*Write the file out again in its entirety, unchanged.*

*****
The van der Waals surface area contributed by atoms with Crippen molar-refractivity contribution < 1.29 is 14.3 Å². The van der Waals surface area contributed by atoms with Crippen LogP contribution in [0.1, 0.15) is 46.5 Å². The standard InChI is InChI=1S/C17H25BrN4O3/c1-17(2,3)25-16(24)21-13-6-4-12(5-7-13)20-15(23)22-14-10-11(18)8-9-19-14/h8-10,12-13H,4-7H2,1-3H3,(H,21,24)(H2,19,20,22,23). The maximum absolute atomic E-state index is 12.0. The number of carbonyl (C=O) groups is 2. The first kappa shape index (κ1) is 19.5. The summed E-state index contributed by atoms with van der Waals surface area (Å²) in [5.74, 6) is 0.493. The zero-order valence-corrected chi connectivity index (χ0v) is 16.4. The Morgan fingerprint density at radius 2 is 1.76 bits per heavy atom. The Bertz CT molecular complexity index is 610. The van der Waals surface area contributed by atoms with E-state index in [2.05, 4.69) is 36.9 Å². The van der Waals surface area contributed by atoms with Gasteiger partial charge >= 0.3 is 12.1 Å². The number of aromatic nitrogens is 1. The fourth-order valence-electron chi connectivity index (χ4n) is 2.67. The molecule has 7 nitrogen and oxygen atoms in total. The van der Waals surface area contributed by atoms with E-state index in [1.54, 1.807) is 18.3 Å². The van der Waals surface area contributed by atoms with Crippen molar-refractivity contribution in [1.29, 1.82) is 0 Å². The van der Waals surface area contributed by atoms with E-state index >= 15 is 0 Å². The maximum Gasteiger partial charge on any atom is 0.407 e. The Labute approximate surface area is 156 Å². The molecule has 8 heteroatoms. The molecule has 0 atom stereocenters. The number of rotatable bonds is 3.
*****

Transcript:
The van der Waals surface area contributed by atoms with Crippen molar-refractivity contribution < 1.29 is 14.3 Å². The van der Waals surface area contributed by atoms with Crippen LogP contribution in [0.1, 0.15) is 46.5 Å². The standard InChI is InChI=1S/C17H25BrN4O3/c1-17(2,3)25-16(24)21-13-6-4-12(5-7-13)20-15(23)22-14-10-11(18)8-9-19-14/h8-10,12-13H,4-7H2,1-3H3,(H,21,24)(H2,19,20,22,23). The maximum absolute atomic E-state index is 12.0. The number of carbonyl (C=O) groups is 2. The first kappa shape index (κ1) is 19.5. The summed E-state index contributed by atoms with van der Waals surface area (Å²) in [5.74, 6) is 0.493. The zero-order valence-corrected chi connectivity index (χ0v) is 16.4. The Morgan fingerprint density at radius 2 is 1.76 bits per heavy atom. The Bertz CT molecular complexity index is 610. The van der Waals surface area contributed by atoms with E-state index in [2.05, 4.69) is 36.9 Å². The van der Waals surface area contributed by atoms with Gasteiger partial charge >= 0.3 is 12.1 Å². The number of aromatic nitrogens is 1. The fourth-order valence-electron chi connectivity index (χ4n) is 2.67. The molecule has 7 nitrogen and oxygen atoms in total. The van der Waals surface area contributed by atoms with E-state index in [1.54, 1.807) is 18.3 Å². The van der Waals surface area contributed by atoms with Crippen molar-refractivity contribution in [1.29, 1.82) is 0 Å². The van der Waals surface area contributed by atoms with E-state index >= 15 is 0 Å². The maximum Gasteiger partial charge on any atom is 0.407 e. The Labute approximate surface area is 156 Å². The molecule has 8 heteroatoms. The molecule has 0 atom stereocenters. The number of rotatable bonds is 3.